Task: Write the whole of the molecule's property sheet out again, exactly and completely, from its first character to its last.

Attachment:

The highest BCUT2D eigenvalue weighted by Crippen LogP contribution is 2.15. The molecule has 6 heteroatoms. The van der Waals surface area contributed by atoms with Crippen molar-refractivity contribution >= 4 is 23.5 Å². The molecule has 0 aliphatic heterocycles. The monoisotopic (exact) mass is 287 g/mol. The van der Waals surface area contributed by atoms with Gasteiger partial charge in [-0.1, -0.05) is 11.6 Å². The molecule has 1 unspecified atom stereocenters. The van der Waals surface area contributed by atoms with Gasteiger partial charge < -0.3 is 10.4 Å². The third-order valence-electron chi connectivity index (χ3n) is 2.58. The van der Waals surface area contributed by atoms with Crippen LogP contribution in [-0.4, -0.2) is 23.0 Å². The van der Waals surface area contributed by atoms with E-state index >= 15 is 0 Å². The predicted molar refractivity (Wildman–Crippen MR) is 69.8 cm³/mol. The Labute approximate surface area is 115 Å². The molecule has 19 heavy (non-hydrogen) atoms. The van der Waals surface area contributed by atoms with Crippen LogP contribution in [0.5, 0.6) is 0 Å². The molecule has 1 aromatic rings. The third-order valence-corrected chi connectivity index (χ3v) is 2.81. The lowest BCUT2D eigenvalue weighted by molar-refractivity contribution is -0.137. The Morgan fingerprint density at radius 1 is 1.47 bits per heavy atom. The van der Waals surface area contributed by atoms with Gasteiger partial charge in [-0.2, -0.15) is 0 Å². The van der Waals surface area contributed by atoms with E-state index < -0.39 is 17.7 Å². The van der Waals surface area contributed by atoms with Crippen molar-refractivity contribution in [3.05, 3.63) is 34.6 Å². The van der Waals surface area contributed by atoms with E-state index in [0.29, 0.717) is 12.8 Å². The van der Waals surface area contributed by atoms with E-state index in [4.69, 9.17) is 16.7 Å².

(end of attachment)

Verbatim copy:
The highest BCUT2D eigenvalue weighted by Crippen LogP contribution is 2.15. The molecule has 6 heteroatoms. The van der Waals surface area contributed by atoms with Crippen molar-refractivity contribution >= 4 is 23.5 Å². The molecule has 0 aliphatic heterocycles. The monoisotopic (exact) mass is 287 g/mol. The van der Waals surface area contributed by atoms with Gasteiger partial charge in [-0.1, -0.05) is 11.6 Å². The molecule has 1 unspecified atom stereocenters. The van der Waals surface area contributed by atoms with Gasteiger partial charge < -0.3 is 10.4 Å². The third-order valence-electron chi connectivity index (χ3n) is 2.58. The van der Waals surface area contributed by atoms with Crippen LogP contribution in [-0.4, -0.2) is 23.0 Å². The van der Waals surface area contributed by atoms with E-state index >= 15 is 0 Å². The predicted molar refractivity (Wildman–Crippen MR) is 69.8 cm³/mol. The Labute approximate surface area is 115 Å². The molecule has 19 heavy (non-hydrogen) atoms. The van der Waals surface area contributed by atoms with Crippen LogP contribution in [0.5, 0.6) is 0 Å². The molecule has 1 aromatic rings. The third-order valence-corrected chi connectivity index (χ3v) is 2.81. The lowest BCUT2D eigenvalue weighted by molar-refractivity contribution is -0.137. The Morgan fingerprint density at radius 1 is 1.47 bits per heavy atom. The van der Waals surface area contributed by atoms with Gasteiger partial charge in [-0.2, -0.15) is 0 Å². The van der Waals surface area contributed by atoms with E-state index < -0.39 is 17.7 Å². The van der Waals surface area contributed by atoms with Crippen molar-refractivity contribution in [3.05, 3.63) is 34.6 Å². The van der Waals surface area contributed by atoms with E-state index in [0.29, 0.717) is 12.8 Å². The van der Waals surface area contributed by atoms with E-state index in [4.69, 9.17) is 16.7 Å².